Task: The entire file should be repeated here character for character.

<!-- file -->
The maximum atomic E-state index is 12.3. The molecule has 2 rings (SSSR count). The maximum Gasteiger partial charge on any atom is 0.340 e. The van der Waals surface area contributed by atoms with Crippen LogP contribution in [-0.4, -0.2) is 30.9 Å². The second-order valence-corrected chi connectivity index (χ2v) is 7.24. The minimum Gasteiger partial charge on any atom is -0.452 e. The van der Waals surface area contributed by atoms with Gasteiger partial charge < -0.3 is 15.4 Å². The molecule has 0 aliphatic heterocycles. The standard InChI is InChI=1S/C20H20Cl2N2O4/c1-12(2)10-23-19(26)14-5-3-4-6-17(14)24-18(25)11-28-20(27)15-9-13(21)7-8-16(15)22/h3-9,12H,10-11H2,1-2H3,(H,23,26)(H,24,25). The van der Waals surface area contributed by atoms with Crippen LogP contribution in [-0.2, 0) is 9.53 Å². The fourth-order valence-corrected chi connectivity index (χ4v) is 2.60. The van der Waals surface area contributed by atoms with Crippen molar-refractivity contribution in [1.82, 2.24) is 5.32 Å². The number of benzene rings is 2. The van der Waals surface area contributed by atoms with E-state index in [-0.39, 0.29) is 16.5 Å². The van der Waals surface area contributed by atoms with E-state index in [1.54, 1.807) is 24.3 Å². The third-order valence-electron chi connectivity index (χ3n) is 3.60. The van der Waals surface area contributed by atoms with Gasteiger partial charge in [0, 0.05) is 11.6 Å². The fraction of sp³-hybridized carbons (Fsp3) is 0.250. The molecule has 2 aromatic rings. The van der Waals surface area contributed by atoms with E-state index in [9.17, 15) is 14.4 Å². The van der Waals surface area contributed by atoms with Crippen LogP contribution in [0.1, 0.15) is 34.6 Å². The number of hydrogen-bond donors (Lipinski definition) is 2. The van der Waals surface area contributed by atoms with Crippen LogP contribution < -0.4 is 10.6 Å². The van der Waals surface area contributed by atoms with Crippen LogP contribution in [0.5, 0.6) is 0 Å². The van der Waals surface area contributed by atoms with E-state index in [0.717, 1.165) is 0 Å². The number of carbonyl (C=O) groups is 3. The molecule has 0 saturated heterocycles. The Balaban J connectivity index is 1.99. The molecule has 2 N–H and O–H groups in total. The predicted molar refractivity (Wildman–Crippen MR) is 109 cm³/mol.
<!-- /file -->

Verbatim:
The maximum atomic E-state index is 12.3. The molecule has 2 rings (SSSR count). The maximum Gasteiger partial charge on any atom is 0.340 e. The van der Waals surface area contributed by atoms with Crippen LogP contribution in [-0.4, -0.2) is 30.9 Å². The second-order valence-corrected chi connectivity index (χ2v) is 7.24. The minimum Gasteiger partial charge on any atom is -0.452 e. The van der Waals surface area contributed by atoms with Gasteiger partial charge < -0.3 is 15.4 Å². The molecule has 0 aliphatic heterocycles. The standard InChI is InChI=1S/C20H20Cl2N2O4/c1-12(2)10-23-19(26)14-5-3-4-6-17(14)24-18(25)11-28-20(27)15-9-13(21)7-8-16(15)22/h3-9,12H,10-11H2,1-2H3,(H,23,26)(H,24,25). The van der Waals surface area contributed by atoms with Crippen LogP contribution in [-0.2, 0) is 9.53 Å². The fourth-order valence-corrected chi connectivity index (χ4v) is 2.60. The van der Waals surface area contributed by atoms with Crippen molar-refractivity contribution in [1.82, 2.24) is 5.32 Å². The number of benzene rings is 2. The van der Waals surface area contributed by atoms with E-state index in [-0.39, 0.29) is 16.5 Å². The van der Waals surface area contributed by atoms with E-state index in [1.54, 1.807) is 24.3 Å². The third-order valence-electron chi connectivity index (χ3n) is 3.60. The van der Waals surface area contributed by atoms with Gasteiger partial charge in [0, 0.05) is 11.6 Å². The fraction of sp³-hybridized carbons (Fsp3) is 0.250. The molecule has 2 aromatic rings. The van der Waals surface area contributed by atoms with E-state index in [9.17, 15) is 14.4 Å². The van der Waals surface area contributed by atoms with Crippen LogP contribution in [0.1, 0.15) is 34.6 Å². The number of hydrogen-bond donors (Lipinski definition) is 2. The van der Waals surface area contributed by atoms with Crippen LogP contribution < -0.4 is 10.6 Å². The van der Waals surface area contributed by atoms with Crippen LogP contribution in [0.5, 0.6) is 0 Å². The van der Waals surface area contributed by atoms with E-state index in [0.717, 1.165) is 0 Å². The number of carbonyl (C=O) groups is 3. The molecule has 0 saturated heterocycles. The Balaban J connectivity index is 1.99. The molecule has 2 N–H and O–H groups in total. The predicted molar refractivity (Wildman–Crippen MR) is 109 cm³/mol.